Columns / Discourse / February 14, 2018

Why learning a new language will help us connect

Learning a language is more than memorizing words out of a dictionary. It is about the culture, the meaning and the heart that comes through the words. Every foreign language brings a different challenge, but the reward that comes with learning such an important part of that country’s culture is what connects you to the rest of the world.

I wasn’t required to learn a new language until I was a freshman in high school. Even in the beginner German class that I was forced into, I never really learned the language. I memorized the words for the chapter test and let them slip from my mind as soon as I didn’t need them. I also quit as soon as I could. Google Translate was my best friend for that year, yet that did not teach me the ins and outs of German traditions and phrases.

Learning a language required too much time and patience to really motivate me into understanding it. Now being at Knox, I am required to take another credit of a foreign language.

This time around, I am trying to make the best of it. I have learned through many videos and articles about language learning that it is about understanding a little bit at a time rather than memorizing words. The culture of the language is the most important factor.

In America’s political climate today, it is common to hear the words “why don’t you learn English,” even though the words are never reciprocated. Chances are, people who do not speak English in America are trying very hard to learn. The judgment that comes from Americans when talking to someone who doesn’t know English is heartbreaking. Language shows the diversity throughout our country. It is just one example of this mixing bowl we live in, yet it is still a major part of the discrimination that is spread throughout the U.S.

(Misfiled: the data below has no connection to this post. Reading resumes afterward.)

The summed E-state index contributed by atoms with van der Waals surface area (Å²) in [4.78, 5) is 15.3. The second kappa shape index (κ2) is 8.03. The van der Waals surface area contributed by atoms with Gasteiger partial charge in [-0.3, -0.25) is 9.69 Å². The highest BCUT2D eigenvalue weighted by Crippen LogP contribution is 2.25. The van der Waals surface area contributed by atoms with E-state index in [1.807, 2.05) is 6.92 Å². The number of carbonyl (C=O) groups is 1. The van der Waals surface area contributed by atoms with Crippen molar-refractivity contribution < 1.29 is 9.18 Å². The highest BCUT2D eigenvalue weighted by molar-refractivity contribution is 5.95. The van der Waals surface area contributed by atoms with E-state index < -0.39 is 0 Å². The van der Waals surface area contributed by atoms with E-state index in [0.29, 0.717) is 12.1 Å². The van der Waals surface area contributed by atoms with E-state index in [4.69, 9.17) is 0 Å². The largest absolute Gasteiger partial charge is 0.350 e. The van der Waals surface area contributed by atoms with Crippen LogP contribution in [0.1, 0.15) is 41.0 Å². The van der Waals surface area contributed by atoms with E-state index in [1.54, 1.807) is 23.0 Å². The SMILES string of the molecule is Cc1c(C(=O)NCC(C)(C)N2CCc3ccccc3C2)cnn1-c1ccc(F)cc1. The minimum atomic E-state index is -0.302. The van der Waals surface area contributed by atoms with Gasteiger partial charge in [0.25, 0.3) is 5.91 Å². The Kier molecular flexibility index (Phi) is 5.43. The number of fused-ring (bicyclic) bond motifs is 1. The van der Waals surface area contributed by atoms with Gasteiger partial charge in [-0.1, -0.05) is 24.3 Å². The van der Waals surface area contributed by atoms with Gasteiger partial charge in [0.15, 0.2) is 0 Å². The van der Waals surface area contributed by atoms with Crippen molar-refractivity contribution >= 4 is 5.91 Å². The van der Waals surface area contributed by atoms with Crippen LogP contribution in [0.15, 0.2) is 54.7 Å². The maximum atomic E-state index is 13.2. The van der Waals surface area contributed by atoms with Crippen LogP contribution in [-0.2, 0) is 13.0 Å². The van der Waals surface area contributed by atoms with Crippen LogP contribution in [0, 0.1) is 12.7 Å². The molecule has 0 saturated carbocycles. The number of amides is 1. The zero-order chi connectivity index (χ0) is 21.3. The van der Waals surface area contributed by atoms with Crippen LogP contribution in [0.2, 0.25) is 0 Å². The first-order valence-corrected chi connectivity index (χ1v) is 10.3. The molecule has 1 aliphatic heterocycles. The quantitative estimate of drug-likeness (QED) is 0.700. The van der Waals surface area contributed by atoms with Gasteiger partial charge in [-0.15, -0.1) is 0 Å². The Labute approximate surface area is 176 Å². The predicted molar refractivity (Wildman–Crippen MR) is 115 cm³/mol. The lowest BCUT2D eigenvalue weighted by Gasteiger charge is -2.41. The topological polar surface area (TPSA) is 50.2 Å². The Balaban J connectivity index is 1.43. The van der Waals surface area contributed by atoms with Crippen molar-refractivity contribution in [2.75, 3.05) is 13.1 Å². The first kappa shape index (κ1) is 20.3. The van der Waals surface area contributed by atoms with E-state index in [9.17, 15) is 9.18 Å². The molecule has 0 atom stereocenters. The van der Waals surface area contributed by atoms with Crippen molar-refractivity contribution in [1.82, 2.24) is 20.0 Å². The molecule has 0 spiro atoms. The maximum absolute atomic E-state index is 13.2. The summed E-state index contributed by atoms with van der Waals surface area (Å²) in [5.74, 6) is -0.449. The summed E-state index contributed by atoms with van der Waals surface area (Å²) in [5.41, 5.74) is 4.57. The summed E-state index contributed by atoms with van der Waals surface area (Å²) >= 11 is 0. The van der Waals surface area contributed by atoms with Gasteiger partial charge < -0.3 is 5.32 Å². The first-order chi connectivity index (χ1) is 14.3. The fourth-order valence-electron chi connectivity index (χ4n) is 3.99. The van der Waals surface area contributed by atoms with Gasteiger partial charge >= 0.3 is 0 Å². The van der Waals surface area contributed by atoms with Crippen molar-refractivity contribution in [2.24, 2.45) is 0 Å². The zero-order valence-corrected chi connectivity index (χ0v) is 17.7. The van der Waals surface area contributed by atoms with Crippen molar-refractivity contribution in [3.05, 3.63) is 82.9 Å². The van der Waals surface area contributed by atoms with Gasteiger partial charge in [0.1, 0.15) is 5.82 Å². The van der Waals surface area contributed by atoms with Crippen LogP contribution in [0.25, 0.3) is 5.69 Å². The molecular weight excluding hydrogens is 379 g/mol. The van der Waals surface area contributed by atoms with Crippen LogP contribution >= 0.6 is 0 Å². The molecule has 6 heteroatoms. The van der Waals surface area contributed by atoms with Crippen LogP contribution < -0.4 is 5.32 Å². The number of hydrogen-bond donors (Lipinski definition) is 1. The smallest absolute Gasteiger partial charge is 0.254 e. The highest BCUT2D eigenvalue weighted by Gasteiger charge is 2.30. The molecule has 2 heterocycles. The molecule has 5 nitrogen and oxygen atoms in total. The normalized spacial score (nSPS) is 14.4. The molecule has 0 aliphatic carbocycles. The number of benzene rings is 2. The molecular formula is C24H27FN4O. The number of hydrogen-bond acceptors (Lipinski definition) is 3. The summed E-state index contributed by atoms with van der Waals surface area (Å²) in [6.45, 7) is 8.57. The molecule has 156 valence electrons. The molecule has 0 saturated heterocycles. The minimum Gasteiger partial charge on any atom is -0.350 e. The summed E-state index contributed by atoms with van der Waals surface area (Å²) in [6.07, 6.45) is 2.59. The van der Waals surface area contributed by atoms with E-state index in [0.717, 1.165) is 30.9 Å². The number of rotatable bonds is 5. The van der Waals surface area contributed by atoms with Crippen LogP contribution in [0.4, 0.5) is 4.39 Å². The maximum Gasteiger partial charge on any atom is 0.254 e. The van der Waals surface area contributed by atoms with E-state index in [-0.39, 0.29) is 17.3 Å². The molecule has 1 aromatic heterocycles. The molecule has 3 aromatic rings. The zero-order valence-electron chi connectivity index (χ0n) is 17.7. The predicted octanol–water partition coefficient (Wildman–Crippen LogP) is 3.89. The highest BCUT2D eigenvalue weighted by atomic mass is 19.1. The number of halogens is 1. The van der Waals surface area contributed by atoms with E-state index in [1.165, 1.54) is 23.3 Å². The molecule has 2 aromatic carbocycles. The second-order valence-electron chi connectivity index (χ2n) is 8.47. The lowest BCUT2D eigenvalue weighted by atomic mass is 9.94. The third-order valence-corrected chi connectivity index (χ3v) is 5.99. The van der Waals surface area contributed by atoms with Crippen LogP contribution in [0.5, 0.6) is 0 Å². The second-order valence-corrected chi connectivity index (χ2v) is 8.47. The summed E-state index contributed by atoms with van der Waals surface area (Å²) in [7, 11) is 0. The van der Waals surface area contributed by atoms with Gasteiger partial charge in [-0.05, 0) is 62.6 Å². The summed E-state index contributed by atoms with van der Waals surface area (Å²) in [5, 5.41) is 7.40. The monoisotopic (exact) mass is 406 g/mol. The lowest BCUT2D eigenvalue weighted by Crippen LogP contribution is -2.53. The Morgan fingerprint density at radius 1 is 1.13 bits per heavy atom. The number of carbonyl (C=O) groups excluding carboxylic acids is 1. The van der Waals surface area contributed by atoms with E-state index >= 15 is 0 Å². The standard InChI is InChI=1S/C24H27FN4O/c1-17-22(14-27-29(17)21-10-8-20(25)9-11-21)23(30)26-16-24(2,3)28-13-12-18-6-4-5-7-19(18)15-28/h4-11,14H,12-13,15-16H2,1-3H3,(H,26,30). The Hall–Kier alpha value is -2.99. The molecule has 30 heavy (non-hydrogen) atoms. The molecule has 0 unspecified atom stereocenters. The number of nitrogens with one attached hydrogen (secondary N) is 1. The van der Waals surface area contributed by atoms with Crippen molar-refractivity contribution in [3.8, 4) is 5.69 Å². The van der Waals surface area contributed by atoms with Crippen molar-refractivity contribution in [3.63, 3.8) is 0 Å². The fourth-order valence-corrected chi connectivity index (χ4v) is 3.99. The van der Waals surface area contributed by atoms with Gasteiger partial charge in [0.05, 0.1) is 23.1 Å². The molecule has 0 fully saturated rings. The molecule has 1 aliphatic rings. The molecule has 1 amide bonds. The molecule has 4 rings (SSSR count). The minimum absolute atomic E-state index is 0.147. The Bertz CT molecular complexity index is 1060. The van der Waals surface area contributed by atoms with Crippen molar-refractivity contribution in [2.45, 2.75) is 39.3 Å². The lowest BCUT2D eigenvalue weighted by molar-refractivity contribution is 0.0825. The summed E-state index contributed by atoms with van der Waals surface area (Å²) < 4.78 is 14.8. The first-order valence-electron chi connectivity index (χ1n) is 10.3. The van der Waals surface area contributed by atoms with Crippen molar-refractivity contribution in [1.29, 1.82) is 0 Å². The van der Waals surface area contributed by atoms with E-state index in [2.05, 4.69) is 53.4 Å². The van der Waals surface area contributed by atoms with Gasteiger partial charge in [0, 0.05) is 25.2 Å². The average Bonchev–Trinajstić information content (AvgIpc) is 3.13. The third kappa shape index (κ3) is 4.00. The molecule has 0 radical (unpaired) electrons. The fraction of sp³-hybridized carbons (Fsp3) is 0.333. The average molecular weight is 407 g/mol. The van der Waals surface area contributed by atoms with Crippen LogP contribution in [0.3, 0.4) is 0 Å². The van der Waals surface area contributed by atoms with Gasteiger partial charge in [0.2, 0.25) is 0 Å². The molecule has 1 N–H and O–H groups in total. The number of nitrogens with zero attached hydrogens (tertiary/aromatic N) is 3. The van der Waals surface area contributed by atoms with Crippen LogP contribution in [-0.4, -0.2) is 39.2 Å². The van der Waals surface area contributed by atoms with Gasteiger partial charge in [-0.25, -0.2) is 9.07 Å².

How can something that can take years to learn be something that people judge others for not knowing?

Nelson Mandela once said, “if you talk to a man in a second language, you’re talking to his brain; if you talk to him in his mother language, you’re talking to his heart.”

One way to help this cause is to start to learn a language that interests you. It can be very difficult, but speaking to someone in their first language truly touches their heart, as Mandela said. You can see the curiosity increase as a person talks to you in the way that goes deep into their soul.

Language learning does not have to be a burden and I am learning this slowly. It may seem like it when cramming for your next test, but it means more than just the grade in a class. Ever since taking my Spanish courses this year, I am beginning to understand my friends around campus who have conversations with each other in Spanish and I find this so rewarding.

So next time you hear someone speaking in a foreign language or you are sitting in a required course, think of how heartwarming it would be to speak to someone who knows Spanish very well, but English on a lesser scale. Think of the way that your effort would make their day just through one conversation. Just this small act could increase your language learning curiosity.


Sadie Cheney, Co-Editor-in-Chief
Sadie Cheney is a Gender and Women Studies major with a double minor in Journalism and Dance Studies. They started as a volunteer writer for discourse and then staff writer their sophomore year and was a mosaic editor in their junior year. They also have interned at The Times Indicator in Fremont, Michigan, The Register-Mail in Galesburg, IL, and OUT FRONT Magazine in Denver, Colorado.

Tags:  bilingual languages learning

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